So we see a double-standard. We have some investigating to do. It’s time to see beyond the PR statements and into the written organic standards law. The following is taken from the Electronic Code of Federal Regulations for the USDA National Organic Program, under the U.S. Government Printing Office (GPO) with data accurate to April 1, 2013.
Title 7: Agriculture
PART 205—NATIONAL ORGANIC PROGRAM, Subpart A—Definitions
“Organic: A labeling term that refers to an agricultural product produced in accordance with the Act and the regulations in this part” [GPO 2013]. Keep in mind that it in no way means the status, of a currently living plant or animal, of having a genetic lineage that has never been submitted to genetic modification of any kind either before or during involvement with the USDA Organic Program.
So the term “organic” is loaded to begin with. And you’ll be surprised to know that:
Title 7: Agriculture
PART 205—NATIONAL ORGANIC PROGRAM, Subpart C—Organic Production and Handling Requirements. § 205.204 Seeds and planting stock practice standard
(I have abstracted a portion of this section for ease of reading because it is otherwise convoluted)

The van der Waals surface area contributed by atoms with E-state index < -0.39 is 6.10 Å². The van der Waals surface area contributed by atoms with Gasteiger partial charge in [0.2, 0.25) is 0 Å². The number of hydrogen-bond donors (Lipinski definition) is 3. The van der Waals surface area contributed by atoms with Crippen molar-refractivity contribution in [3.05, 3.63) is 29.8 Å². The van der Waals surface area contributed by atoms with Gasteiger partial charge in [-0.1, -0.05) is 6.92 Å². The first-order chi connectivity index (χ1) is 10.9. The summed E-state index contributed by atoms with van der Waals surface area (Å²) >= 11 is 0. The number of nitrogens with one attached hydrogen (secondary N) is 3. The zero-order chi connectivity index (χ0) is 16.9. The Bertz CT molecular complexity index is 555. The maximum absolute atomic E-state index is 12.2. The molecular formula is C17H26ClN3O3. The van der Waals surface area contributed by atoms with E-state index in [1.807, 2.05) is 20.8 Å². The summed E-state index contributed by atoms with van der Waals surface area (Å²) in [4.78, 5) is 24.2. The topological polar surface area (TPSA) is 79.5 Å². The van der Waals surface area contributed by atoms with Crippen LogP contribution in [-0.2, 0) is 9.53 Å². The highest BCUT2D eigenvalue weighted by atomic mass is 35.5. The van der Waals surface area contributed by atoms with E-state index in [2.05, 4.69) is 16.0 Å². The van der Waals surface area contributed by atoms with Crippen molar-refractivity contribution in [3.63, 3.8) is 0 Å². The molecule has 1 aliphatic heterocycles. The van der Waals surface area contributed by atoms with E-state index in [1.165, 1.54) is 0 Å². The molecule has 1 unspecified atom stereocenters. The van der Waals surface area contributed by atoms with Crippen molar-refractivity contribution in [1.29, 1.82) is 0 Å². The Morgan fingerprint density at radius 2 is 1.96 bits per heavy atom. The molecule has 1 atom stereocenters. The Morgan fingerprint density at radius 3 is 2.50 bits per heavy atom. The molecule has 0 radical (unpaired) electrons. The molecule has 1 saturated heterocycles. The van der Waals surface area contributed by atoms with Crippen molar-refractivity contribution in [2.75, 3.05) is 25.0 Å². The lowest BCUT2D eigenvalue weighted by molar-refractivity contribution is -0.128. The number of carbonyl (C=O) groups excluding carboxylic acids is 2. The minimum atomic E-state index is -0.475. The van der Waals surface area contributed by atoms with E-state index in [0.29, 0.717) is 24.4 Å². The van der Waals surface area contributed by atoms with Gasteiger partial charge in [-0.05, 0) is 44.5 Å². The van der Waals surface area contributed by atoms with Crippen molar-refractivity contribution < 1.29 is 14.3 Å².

“(a) The producer must use organically grown seeds, annual seedlings, and planting stock: Except, That,
“(1) Nonorganically produced, untreated seeds and planting stock may be used to produce an organic crop when an equivalent organically produced variety is not commercially available: Except, That, organically produced seed must be used for the production of edible sprouts; (2) Nonorganically produced seeds and planting stock that have been treated with a substance included on the National List of synthetic substances allowed for use in organic crop production may be used to produce an organic crop when an equivalent organically produced or untreated variety is not commercially available; (3) [in reference to §205.290(a)(2) -- nonorganically produced annual seedlings may be used when there has been damage caused by drought, wind, flood, excessive moisture, hail, tornado, earthquake, fire, or other business interruption;] (4) Nonorganically produced planting stock to be used to produce a perennial crop may be sold, labeled, or represented as organically produced only after the planting stock has been maintained under a system of organic management for a period of no less than 1 year, and (5) Seeds, annual seedlings, and planting stock treated with prohibited substances may be used to produce an organic crop when the application of the materials is a requirement of Federal or State phytosanitary regulations [i.e., via Codex Alimentarius]” [GPO 2013].